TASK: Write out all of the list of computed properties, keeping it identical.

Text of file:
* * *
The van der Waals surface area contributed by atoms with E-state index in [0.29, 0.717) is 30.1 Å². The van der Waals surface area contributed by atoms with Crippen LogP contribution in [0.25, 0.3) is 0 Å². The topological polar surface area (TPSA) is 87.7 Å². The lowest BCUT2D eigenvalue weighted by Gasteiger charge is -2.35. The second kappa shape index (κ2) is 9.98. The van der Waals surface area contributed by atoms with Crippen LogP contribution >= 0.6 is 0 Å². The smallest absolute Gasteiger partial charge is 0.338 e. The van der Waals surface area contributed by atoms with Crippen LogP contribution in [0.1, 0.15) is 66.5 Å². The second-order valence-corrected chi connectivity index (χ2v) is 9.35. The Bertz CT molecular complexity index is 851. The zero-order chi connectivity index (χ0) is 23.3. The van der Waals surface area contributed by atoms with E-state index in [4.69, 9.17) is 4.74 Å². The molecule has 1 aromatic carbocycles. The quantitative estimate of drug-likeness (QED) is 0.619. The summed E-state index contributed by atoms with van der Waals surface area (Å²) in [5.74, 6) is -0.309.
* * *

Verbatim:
The van der Waals surface area contributed by atoms with E-state index in [0.29, 0.717) is 30.1 Å². The van der Waals surface area contributed by atoms with Crippen LogP contribution in [0.25, 0.3) is 0 Å². The topological polar surface area (TPSA) is 87.7 Å². The lowest BCUT2D eigenvalue weighted by Gasteiger charge is -2.35. The second kappa shape index (κ2) is 9.98. The van der Waals surface area contributed by atoms with Crippen LogP contribution >= 0.6 is 0 Å². The smallest absolute Gasteiger partial charge is 0.338 e. The van der Waals surface area contributed by atoms with Crippen LogP contribution in [0.1, 0.15) is 66.5 Å². The second-order valence-corrected chi connectivity index (χ2v) is 9.35. The Bertz CT molecular complexity index is 851. The zero-order chi connectivity index (χ0) is 23.3. The van der Waals surface area contributed by atoms with E-state index in [4.69, 9.17) is 4.74 Å². The molecule has 1 aromatic carbocycles. The quantitative estimate of drug-likeness (QED) is 0.619. The summed E-state index contributed by atoms with van der Waals surface area (Å²) in [5.74, 6) is -0.309.